This blog post was written by Stephen Petrus, Ph.D., Andrew W. Mellon Foundation Fellow.
In the 1950s, Washington Square Park, the focal point of Greenwich Village, was the site of contentious debates in urban planning. The conflict stemmed from the plan of Parks Commissioner Robert Moses to construct a roadway through the square. Moses aimed to expand Fifth Avenue through the park as part of an urban renewal project south of Washington Square.
The disagreement reflected the...Read More
"Brothers and friends, I am Toussaint Louverture; perhaps my name has made itself known to you. I have undertaken vengeance. I want Liberty and Equality to reign in St. Domingue. I am working to make that happen. Unite yourselves to us, brothers, and fight with us for the same cause."
These words were spoken by Toussaint Louverture, known as the "George Washington of the Haitian Revolution," on August 29, 1793 to Black Haitians at Camp Turel....Read More
Written by Kelly Morgan
Before America’s entry into World War I in 1917, citizens significantly debated whether the United States should remain neutral. Artists contributed to this national conversation through their artwork. Consequently, the government depended on these artists in a variety of ways. From garnering support from the American public to ascertaining information from behind enemy lines, American artists—and their visions—informed and influenced American culture and military strategy during the war and initiated a new...Read More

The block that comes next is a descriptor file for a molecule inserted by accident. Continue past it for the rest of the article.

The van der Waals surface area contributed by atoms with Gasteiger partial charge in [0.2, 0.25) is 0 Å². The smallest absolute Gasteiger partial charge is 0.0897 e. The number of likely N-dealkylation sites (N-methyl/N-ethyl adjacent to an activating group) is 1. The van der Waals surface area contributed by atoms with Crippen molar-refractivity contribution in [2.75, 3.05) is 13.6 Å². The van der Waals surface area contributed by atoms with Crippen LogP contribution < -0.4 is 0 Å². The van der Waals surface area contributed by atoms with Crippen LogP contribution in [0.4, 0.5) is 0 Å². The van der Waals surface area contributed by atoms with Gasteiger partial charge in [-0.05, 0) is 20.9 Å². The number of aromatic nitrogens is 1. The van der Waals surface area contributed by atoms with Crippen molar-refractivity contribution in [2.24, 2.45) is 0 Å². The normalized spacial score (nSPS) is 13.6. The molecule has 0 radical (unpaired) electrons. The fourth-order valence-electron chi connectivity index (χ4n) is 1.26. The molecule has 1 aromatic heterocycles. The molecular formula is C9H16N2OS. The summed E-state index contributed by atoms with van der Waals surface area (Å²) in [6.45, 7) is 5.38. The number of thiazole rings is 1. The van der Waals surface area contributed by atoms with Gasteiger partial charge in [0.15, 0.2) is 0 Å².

Museum & Library Map
Floor plan & visitor information
New-York Historical Society
170 Central Park West
at Richard Gilder Way (77th Street)
New York, NY 10024